Teamsters submit proposal for restructuring Hostess
April 16, 2012
by Eric Schroeder
WASHINGTON — The Teamsters Union, which represents more than 7,500 delivery drivers and merchandisers at Hostess Brands, Inc., submitted a proposal today that the union said would share burden among all stakeholders and put Hostess on a path to financial recovery.
“The Teamsters’ proposal demands that executives, as well as all stakeholders, actually share equally in the financial sacrifices necessary for Hostess to emerge from bankruptcy instead of paying lip-service to the concept,” said Ken Hall, general secretary-treasurer of the Teamsters.
The 16-page proposal comes in advance of an April 17 hearing in the U.S. Bankruptcy Court in New York in which Hostess is expected to ask the court to toss its existing union contracts if its unions don’t accept cost-cutting proposals in its “final” offer.
Hostess’ “final” offer this past weekend included reduced pension benefits, work rule changes that the company said would lower its costs and the outsourcing of some delivery work.
Meanwhile, the latest proposal from the Teamsters includes concessions worth $150 million a year in addition to $110 million in concessions the union said it made about three years ago.
The union laid out several specific modifications to its current agreement. For example, the union’s proposal would allow Hostess to use casual transport drivers to fill in for regular full-time drivers absent due to illness or unscheduled absences, or to run extra loads. Additionally, Hostess would be allowed to use distributors and/or wholesalers to distribute a hybrid line of Hostess products.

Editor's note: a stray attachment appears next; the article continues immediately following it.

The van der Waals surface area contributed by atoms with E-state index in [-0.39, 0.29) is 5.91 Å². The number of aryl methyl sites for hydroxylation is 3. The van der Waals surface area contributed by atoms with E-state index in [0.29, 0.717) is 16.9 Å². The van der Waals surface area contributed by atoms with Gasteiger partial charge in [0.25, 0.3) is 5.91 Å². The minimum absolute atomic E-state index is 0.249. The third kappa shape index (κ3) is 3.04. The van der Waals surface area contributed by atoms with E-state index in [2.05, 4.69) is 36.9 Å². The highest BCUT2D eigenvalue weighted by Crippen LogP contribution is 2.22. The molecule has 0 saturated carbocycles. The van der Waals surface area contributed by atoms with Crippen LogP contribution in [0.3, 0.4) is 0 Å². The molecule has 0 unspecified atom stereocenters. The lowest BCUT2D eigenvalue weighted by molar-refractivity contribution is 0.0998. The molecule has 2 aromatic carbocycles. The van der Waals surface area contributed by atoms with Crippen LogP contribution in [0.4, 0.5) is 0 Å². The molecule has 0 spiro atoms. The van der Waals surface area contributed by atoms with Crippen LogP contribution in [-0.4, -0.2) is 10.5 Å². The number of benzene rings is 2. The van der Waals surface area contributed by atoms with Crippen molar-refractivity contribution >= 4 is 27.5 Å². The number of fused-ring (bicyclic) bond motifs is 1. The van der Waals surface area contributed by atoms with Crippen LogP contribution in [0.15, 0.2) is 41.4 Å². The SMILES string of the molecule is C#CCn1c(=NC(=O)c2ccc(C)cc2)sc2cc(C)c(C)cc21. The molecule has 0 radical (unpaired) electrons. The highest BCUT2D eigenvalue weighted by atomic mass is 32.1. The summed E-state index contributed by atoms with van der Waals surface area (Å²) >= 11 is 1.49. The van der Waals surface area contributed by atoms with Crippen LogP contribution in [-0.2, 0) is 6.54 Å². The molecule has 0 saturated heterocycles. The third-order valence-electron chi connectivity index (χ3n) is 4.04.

In its proposal the Teamsters said Hostess would be required to develop a line of “like” items in order to compete with Little Debbie.|
“The source of product ideas/design will be the Top 10 Little Debbie stock-keeping units,” the Teamsters said. “These products will not include any products that are direct competitors of Hostess. The company will have the right to immediately distribute the above products under the ‘warehouse delivery system’ as agreed by the parties and in effect under the long-term extension agreements. Immediately following the introduction of the above items, the company will eliminate three items currently on the Dolly Madison Bakery Cake Warehouse Direct Product List.”
The Teamsters also proposed that Hostess must agree to not exit any current sales market during the term of the letter of understanding for the purpose of evading the terms and conditions.
“Should (Hostess) nonetheless decide to exit a sales market, it agrees that it will negotiate with IBC-IBTNNC over the decision and its effects if the decision is predicated on labor costs, and will negotiate with the IBC-IBTNNC over the effects of the decision if the decision is not predicated on labor costs.”